TABLE 3
Functions of proteins oppositely regulated by acetate and formate

High levels of acetate conversion to acetyl-CoA could also function as a general indicator of high cell density, leading to stationary-phase response. This would be consistent with the induction of LuxS by acetate. Proteins dependent on LuxS appear most strongly in cultures grown with acetate below pH 7 (L. M. Maurer and J. L. Slonczewski, unpublished data). The role of acetate and acetyl-CoA in these observations is being investigated further.

In glycerol minimal medium (Fig. (Fig.4B4B and Table Table1),1), the responses to acetate were very different from those seen in LBK. The elevation of the RpoS regulon and most of the transporters was eliminated; in fact OppA and ProX were repressed. Thus, in glycerol medium, the proteins induced by acetate appear to be mediated by factors other than those acting in complex media. This result may indicate that acetyl-CoA levels remain low during glycerol metabolism, even in the presence of exogenous acetate. The ackA-pta strain grown on glycerol showed a protein profile essentially the same as that of the parent, indicating that absence of the acetate activation system had little effect on protein expression.

Response to formate.

A striking number of proteins induced during growth with acetate, including the RpoS regulon, showed decreased steady-state expression during growth with formate (Table (Table3).3). E. coli has several routes for elimination of formate produced by fermentation: direct excretion (10, 40), oxidation of formate by oxygen or other electron acceptors to form CO2 (1, 8), or anaerobic conversion by formate hydrogen lyase (FHL) to CO2 and H2 (40). However, high levels of formate could also drive the reversible Pfl, using up acetyl-CoA to generate pyruvate. If most of this pyruvate is then excreted or converted to lactate, the acetyl-CoA concentration would fall. Pfl activity has generally been thought to require strict anaerobiosis, but recent evidence shows its activity in the presence of limited oxygen (2, 19). If sufficient Pfl activity occurs to deplete acetyl-CoA, this could explain the repression of the TCA cycle, as indicated by the downregulation of a TCA enzyme, 2-ketoglutarate dehydrogenase (SucB), by formate (Table (Table1).1). The depletion of acetyl-CoA by formate, and the elevation of acetyl-CoA by acetate or by an ackA-pta defect, could explain the pattern of expression summarized in Table Table3;3; again, the possible role of acetyl-CoA requires further experimentation to confirm.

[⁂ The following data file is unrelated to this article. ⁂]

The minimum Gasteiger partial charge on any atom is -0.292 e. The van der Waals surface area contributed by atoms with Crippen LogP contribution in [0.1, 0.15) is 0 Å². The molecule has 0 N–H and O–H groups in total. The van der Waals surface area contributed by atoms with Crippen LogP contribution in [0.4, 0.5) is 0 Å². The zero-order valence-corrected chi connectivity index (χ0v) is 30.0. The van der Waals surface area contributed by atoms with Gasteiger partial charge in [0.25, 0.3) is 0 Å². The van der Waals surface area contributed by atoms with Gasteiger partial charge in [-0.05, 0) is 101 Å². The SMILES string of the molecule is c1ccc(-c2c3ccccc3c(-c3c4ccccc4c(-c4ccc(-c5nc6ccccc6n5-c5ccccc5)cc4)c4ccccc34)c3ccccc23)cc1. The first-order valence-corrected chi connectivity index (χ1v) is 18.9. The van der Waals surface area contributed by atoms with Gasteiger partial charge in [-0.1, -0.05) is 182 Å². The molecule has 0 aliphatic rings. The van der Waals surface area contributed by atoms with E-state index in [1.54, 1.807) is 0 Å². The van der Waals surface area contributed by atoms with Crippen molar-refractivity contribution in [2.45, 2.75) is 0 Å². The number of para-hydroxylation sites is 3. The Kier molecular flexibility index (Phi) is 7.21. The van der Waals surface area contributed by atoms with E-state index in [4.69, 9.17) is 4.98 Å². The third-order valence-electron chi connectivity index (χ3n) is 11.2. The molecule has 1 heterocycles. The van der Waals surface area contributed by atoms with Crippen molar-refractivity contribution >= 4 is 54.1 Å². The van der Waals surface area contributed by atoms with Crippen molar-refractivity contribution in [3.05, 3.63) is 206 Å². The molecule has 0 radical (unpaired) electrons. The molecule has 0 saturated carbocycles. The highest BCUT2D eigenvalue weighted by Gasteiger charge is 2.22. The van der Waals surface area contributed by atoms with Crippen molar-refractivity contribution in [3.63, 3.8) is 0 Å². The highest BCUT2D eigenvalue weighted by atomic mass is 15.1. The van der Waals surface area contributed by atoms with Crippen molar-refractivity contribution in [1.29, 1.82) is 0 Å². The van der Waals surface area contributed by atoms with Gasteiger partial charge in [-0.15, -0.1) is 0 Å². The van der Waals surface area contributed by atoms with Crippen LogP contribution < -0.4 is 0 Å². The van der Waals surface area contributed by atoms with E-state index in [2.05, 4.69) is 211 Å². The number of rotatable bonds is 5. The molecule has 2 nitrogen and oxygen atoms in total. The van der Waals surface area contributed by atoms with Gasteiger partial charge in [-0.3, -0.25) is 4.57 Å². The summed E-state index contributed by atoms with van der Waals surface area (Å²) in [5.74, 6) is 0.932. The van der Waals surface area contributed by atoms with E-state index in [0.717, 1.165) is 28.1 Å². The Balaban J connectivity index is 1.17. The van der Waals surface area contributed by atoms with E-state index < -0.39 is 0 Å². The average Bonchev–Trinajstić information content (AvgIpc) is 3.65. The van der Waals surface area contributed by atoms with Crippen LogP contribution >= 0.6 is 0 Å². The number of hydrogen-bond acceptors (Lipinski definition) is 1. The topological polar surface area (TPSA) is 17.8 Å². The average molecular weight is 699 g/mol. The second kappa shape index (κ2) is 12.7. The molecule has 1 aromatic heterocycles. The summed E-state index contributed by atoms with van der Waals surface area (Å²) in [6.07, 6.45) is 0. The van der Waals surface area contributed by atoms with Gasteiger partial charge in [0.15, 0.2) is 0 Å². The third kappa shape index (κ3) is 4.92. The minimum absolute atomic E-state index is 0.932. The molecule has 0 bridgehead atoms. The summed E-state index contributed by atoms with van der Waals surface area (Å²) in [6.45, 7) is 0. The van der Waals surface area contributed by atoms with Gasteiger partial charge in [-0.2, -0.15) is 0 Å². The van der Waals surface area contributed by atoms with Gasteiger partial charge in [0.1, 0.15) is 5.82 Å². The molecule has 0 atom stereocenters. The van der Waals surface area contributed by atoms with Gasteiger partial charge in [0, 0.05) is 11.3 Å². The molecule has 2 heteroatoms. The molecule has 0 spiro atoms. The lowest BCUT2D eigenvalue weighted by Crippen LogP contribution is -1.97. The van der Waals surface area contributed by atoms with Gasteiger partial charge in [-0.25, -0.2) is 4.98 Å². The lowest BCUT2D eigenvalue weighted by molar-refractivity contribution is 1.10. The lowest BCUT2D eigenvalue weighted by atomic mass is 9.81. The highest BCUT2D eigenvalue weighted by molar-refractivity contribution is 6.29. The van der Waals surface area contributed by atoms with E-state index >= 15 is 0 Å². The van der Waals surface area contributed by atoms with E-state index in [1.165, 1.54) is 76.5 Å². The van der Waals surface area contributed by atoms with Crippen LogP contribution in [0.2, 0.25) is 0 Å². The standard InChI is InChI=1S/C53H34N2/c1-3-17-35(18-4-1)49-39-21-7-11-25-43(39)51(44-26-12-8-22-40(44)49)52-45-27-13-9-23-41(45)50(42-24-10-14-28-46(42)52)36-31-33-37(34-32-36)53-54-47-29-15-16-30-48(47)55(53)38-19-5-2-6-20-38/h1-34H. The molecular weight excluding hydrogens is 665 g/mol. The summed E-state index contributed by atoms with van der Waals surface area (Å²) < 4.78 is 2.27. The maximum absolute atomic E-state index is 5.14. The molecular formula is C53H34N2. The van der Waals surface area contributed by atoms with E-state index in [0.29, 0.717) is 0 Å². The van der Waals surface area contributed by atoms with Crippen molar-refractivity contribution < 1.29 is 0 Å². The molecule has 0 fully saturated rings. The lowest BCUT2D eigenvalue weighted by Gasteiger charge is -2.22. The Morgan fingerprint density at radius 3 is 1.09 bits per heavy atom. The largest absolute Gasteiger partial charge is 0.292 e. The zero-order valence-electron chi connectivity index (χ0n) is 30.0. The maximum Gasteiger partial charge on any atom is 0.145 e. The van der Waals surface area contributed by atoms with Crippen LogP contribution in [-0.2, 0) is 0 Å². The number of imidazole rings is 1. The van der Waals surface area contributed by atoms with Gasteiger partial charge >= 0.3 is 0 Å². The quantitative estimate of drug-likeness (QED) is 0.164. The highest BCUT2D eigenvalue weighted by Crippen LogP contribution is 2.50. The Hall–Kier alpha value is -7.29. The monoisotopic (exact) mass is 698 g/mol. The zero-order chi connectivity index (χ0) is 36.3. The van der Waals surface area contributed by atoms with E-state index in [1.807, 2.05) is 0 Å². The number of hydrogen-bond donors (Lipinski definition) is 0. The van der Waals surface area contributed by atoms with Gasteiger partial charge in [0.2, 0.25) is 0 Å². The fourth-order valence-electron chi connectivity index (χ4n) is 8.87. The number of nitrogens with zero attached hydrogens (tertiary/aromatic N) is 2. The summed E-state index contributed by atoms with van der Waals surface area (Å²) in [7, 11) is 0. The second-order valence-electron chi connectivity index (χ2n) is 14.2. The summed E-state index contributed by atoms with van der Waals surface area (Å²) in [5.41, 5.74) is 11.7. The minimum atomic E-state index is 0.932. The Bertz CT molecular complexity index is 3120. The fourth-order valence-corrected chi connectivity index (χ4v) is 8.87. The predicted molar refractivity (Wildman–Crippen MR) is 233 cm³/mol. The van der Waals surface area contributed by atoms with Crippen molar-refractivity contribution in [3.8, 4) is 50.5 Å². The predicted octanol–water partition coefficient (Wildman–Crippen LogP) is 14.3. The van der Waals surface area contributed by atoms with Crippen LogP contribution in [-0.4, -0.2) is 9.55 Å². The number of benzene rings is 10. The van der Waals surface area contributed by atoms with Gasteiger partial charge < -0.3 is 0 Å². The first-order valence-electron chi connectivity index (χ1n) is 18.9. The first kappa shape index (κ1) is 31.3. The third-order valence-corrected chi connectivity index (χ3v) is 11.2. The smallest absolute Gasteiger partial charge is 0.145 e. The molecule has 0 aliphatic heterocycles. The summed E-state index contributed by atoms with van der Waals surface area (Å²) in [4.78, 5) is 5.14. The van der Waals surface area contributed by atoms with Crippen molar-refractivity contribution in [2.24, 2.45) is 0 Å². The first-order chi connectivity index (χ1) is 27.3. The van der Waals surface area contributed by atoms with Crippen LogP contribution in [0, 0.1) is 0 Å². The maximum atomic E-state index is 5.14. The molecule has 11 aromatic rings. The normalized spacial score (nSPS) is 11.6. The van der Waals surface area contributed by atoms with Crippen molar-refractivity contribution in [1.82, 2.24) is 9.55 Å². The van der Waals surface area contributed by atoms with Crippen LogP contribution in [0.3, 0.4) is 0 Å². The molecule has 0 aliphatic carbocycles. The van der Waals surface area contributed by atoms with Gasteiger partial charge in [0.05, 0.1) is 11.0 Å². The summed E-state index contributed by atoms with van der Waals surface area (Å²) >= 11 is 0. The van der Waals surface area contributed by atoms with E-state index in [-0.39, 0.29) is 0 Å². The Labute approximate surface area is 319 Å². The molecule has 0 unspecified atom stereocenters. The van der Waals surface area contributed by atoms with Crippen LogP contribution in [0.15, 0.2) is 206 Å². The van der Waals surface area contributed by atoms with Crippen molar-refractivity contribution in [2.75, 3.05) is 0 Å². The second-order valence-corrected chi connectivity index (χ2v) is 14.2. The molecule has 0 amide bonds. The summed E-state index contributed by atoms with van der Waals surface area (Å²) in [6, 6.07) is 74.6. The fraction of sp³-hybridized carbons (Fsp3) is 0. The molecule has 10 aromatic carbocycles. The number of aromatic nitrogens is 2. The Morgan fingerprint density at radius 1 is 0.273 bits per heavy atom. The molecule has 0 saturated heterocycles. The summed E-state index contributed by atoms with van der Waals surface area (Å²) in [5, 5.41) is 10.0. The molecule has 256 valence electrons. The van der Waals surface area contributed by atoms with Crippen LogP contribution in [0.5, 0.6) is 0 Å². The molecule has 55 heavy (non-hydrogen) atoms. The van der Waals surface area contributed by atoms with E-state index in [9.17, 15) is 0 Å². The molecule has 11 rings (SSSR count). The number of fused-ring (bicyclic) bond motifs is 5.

Expression effects mediated by formate could be involved in the phenomenon of formate protection from antimicrobial peptides (7). The absence of RpoS participation in formate protection is consistent with our finding of lowered steady-state activity of the RpoS regulon in cultures grown with formate.

Our general conclusion is that different acidic fermentation products induce very different genetic and metabolic responses. Few proteins are consistently induced or repressed by both acetate and formate in LBK broth. Protein no. 53 was induced by acetate or by formate. ProX was induced by acetate in the wild type and by formate in the ackA-pta strain; TnaA was repressed under both conditions. Two of the proteins induced by acetate but repressed or unaffected by formate (GatY and YfiD) are known to be induced by propionate (9). YfiD, a homolog of Pfl (29, 50), is also induced during conversion of acetyl-CoA to poly(3-hydroxybutyrate) (32); this would make sense if YfiD is an enzyme that replenishes acetyl-CoA. YfiD is also repressed in gel-entrapped cells (54), a condition whose metabolic state remains poorly characterized. The significance of these responses, and extension to other fermentation products, including lactate and succinate, is being studied further.

ACKNOWLEDGMENTS

This work was supported by grant MCB-9982437 from the National Science Foundation.

We thank David Clark and Alan Wolfe for very helpful discussions. We thank Thomas Silhavy for providing strain LP895.